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Monday, February 08, 2016


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Dartagan Shepherd

It's not modelling, it's level design and building. But yes, not very practical for the job of actually building games. We'll see how it goes for the player.


This reminds me of World Builder. https://vimeo.com/3365942

Dartagan Shepherd

Just to add, terminology can also be environment design.

But it does bring up whether it'd be useful for any part of the pipeline...

A level designer might find it the most useful, although only for the most rough prototyping. After that it becomes very much a precision job with the need to handle precision placement and snapping. The rest of level/environment design is less about physical motion and placing objects ... mostly entering values, working with materials and lighting and other tasks not at all suited to VR.

A modeler most likely isn't going to find it useful even in the most free-form bits which would be sculpting and painting. While a tablet works as well as a mouse for some of these tasks, VR doesn't.

Whether modeling or rigging or animating or rendering, we tend to switch to layouts that are 2d for the work. The reality is that 3d only mucks up what you're trying to do when switching to a node editor for working with materials, or a dopesheet for animating.

Most of us aren't in 3d mode when doing a large part of our work.

And then consider that we don't use one program to work with.

Can you imagine having to "gear up" to work in Maya or Unreal Engine and then gear down to work in Photoshop and then gear up again to check it in UE? Or when we switch to some other app for retopology or material work. Then into a script editor. It just doesn't work.

At present, I can talk on the phone to a team mate, work with one hand while sipping coffee in the other. VR doesn't free you up for a magical interface, it binds you from doing anything efficiently better suited to a 2d or real life interaction. Which is a large part of even game (or experience) development.

Seymore Steamweaver

from the perspective of an industry that is mostly people sitting on their asses and keeping their hands on a mouse and keyboard for 8 hours, I can see how standing up and using your arms in grand motions can seem like "too much work," But seriously, mechanics, grocery clerks, surgeons, baristas, normal people...Normal people do that shit all damn day. This will still be more fun than any of those jobs. Pity party over.

Dartagan Shepherd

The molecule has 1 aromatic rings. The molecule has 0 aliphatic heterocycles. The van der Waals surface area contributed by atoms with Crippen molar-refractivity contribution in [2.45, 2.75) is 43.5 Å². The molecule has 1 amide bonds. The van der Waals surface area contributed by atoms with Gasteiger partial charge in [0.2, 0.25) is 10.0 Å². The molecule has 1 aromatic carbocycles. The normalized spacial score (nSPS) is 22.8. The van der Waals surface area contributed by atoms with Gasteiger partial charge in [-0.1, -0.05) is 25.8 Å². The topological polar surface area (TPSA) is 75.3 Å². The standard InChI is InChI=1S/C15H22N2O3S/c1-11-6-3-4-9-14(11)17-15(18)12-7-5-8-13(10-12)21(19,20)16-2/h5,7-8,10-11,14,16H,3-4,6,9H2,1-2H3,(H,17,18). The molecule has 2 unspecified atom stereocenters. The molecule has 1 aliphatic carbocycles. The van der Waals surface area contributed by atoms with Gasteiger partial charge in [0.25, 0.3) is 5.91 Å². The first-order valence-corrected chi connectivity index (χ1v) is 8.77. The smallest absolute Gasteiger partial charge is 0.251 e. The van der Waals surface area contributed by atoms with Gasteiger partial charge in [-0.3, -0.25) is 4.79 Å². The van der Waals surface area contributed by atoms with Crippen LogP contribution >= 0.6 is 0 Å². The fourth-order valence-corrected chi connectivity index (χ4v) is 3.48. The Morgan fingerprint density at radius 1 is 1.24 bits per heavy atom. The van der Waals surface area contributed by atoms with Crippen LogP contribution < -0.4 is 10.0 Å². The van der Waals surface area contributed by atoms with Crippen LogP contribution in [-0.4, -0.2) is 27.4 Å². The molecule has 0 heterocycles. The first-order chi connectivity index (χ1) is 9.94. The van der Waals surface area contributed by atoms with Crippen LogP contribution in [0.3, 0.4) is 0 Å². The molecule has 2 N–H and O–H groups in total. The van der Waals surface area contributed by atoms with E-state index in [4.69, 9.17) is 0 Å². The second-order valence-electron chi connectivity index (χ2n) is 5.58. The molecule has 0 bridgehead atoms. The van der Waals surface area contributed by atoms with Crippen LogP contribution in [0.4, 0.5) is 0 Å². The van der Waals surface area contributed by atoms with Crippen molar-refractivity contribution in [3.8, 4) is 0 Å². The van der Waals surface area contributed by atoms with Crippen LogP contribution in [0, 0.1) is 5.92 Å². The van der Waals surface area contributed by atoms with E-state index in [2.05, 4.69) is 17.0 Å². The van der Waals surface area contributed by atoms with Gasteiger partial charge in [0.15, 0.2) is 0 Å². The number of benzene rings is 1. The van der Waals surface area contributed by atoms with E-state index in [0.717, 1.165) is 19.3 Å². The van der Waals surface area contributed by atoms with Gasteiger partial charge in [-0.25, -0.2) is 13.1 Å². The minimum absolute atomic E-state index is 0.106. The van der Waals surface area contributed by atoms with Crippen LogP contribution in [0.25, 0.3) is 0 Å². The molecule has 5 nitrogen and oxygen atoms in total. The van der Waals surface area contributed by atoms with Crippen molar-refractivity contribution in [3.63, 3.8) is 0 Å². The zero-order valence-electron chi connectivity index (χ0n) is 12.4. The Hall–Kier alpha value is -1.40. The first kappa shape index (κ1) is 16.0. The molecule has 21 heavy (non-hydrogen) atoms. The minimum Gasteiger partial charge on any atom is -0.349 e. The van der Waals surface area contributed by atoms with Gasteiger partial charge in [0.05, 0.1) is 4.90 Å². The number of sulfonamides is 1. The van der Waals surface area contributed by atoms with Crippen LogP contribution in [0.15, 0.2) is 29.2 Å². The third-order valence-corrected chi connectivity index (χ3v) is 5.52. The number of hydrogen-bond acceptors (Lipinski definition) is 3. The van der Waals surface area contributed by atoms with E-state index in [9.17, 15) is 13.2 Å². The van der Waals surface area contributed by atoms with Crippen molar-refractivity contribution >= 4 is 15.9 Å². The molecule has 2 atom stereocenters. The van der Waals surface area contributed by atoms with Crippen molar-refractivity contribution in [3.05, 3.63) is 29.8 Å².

@Seymore Heheh, lazy game devs. That's true, but it's about efficiency. Take some of those other sit down jobs ... is your accountant going to get more work done on a number pad or flailing their hands around in the air and having to disassociate somewhat from the rest of the working environment?

Likewise game dev teams need to keep production flowing, it takes a long time and a team to develop even many modest games.

The game industry will play with it, have some fun with it, see if it sells and when we determine how much or little of a niche it's going to be we'll deal with that market and move on.

But as a productivity tool, I think it's a bust. Its niche is as an entertainment accessory for consumers.

A Minority Report style interface may work, which we already partially have with surfaces for productivity. I think VR just provides an interface lock-in that isn't conducive to real world productivity. Makes for great fiction. Might make game play interesting.

Then again, we're moving away from such saturated experiences to interfaces and devices that require less interaction and immersion, not more.

It's funny, Mitch Kapor took some employees from SL some years ago to explore the device thing in another venture and from what I understand it was kind of a bust then.

Simply put, it's a toy for all but some niche use. Personally I'll be glad when those niches are defined so we can stop projecting about it and put it into its proper perspective.


I got the feeling that building a VR environment in VR was more about getting a solid feeling of what your environment will actually feel like in VR as your creating it. So that you don't have to design on a 2D monitor, then put headset on to test out, then take off headset to design some more, then put headset back on, etc.

You get a good grasp of the VR feel of your game as you are designing it, without having to keep swapping your headset on and off.

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